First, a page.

The WSDG team discreetly positioned more than 48 relatively small loudspeakers throughout the temple to bring the sound closer to the listeners. Digital signal processing (DSP) and precisely calculated delay signals were sent to each loudspeaker to enhance the perception of the sound emanating directly from the bimah. The WSDG custom-designed sound system for the main sanctuary incorporates Eastern Acoustic Works (EAW) JF60, UB12 and JBL 24C/CT loudspeakers, powered by a Crown CT810 and four Crown CP660 amplifiers.
Following extensive meetings with the leaders of the synagogue and the Hardy, Holzman, Pfeifer architectural team, WSDG recommended a LARES electronic reverberation enhancement system controlled by four BSS Audio Soundweb signal processors and a Crestron control system.
The Pavilion, a large, lower-level auditorium capable of accommodating up to 700 guests represented yet another sound transmission challenge for WSDG. The Pavilion’s sound system includes 40 JBL ceiling speakers driven by four Crown CT810 amplifiers.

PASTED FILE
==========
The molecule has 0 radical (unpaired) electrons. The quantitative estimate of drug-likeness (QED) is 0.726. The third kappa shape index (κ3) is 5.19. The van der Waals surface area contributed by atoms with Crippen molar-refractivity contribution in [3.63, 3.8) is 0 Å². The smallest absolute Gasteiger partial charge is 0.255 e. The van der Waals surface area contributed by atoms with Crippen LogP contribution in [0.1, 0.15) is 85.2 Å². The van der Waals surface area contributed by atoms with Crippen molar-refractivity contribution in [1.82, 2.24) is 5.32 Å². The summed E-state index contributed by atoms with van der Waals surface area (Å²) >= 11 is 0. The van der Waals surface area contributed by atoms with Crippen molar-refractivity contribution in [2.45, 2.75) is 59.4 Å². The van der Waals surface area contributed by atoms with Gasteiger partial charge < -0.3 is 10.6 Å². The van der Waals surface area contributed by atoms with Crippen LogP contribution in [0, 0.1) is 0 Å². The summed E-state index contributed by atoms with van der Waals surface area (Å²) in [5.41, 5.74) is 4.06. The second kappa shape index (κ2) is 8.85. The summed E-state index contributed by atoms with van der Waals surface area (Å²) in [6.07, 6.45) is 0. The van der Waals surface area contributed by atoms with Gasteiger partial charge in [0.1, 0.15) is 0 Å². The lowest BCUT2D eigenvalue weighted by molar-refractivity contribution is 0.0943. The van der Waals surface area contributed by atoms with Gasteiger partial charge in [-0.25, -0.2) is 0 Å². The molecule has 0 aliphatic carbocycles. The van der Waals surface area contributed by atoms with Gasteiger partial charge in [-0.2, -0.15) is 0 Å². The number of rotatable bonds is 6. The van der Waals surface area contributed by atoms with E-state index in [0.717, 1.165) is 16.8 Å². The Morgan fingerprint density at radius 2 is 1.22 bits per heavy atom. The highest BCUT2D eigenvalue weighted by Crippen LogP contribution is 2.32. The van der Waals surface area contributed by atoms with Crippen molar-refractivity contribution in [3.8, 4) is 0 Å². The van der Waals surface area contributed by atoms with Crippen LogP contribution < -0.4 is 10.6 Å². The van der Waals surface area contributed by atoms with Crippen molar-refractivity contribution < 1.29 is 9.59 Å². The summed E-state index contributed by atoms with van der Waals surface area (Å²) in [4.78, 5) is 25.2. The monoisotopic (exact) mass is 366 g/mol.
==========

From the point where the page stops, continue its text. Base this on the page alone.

In-house video recording and playback capabilities were an equally integral and multi-purpose element of the Central Synagogue A/V installation. In addition to serving to document weddings, bar mitzvahs, lectures, memorial services and religious services, the system was designed to facilitate remote broadcast to enable people outside the facility to participate in services and events. WSDG designed AV1, a control room placed in the basement, to house the LARES rack equipment and a full complement of video production gear. Thirteen patchable video camera inputs positioned throughout Central Synagogue also terminate in AV1.